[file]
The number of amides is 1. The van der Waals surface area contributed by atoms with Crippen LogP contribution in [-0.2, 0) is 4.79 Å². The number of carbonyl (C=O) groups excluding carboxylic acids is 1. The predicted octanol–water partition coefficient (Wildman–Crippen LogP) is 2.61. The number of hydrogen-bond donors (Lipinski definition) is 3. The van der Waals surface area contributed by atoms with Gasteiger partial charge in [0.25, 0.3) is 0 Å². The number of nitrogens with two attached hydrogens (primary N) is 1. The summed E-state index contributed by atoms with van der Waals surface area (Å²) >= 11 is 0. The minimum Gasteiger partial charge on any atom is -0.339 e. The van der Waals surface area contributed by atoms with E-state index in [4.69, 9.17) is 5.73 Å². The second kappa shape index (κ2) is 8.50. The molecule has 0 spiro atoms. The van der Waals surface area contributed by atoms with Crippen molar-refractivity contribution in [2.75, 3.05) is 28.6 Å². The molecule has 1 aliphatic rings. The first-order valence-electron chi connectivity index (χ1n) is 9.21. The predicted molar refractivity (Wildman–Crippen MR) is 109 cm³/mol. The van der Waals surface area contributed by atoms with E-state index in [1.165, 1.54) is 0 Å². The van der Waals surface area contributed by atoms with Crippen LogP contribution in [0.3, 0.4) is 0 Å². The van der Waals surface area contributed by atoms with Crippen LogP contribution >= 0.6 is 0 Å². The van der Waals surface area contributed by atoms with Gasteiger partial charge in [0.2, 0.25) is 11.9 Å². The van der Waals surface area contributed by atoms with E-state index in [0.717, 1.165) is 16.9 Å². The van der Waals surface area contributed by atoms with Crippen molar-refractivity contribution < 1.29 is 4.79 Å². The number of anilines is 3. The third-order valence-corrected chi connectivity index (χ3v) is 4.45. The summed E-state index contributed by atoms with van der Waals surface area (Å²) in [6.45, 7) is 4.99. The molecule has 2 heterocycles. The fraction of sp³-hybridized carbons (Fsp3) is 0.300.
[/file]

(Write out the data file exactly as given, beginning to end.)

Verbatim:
The number of amides is 1. The van der Waals surface area contributed by atoms with Crippen LogP contribution in [-0.2, 0) is 4.79 Å². The number of carbonyl (C=O) groups excluding carboxylic acids is 1. The predicted octanol–water partition coefficient (Wildman–Crippen LogP) is 2.61. The number of hydrogen-bond donors (Lipinski definition) is 3. The van der Waals surface area contributed by atoms with Gasteiger partial charge in [0.25, 0.3) is 0 Å². The number of nitrogens with two attached hydrogens (primary N) is 1. The summed E-state index contributed by atoms with van der Waals surface area (Å²) >= 11 is 0. The minimum Gasteiger partial charge on any atom is -0.339 e. The van der Waals surface area contributed by atoms with E-state index in [4.69, 9.17) is 5.73 Å². The second kappa shape index (κ2) is 8.50. The molecule has 0 spiro atoms. The van der Waals surface area contributed by atoms with Crippen molar-refractivity contribution in [2.75, 3.05) is 28.6 Å². The molecule has 1 aliphatic rings. The first-order valence-electron chi connectivity index (χ1n) is 9.21. The predicted molar refractivity (Wildman–Crippen MR) is 109 cm³/mol. The van der Waals surface area contributed by atoms with E-state index in [1.165, 1.54) is 0 Å². The van der Waals surface area contributed by atoms with Crippen LogP contribution in [0.3, 0.4) is 0 Å². The van der Waals surface area contributed by atoms with Crippen LogP contribution >= 0.6 is 0 Å². The van der Waals surface area contributed by atoms with Gasteiger partial charge in [0.2, 0.25) is 11.9 Å². The van der Waals surface area contributed by atoms with E-state index in [0.717, 1.165) is 16.9 Å². The van der Waals surface area contributed by atoms with Crippen molar-refractivity contribution < 1.29 is 4.79 Å². The number of anilines is 3. The third-order valence-corrected chi connectivity index (χ3v) is 4.45. The summed E-state index contributed by atoms with van der Waals surface area (Å²) in [6.45, 7) is 4.99. The molecule has 2 heterocycles. The fraction of sp³-hybridized carbons (Fsp3) is 0.300.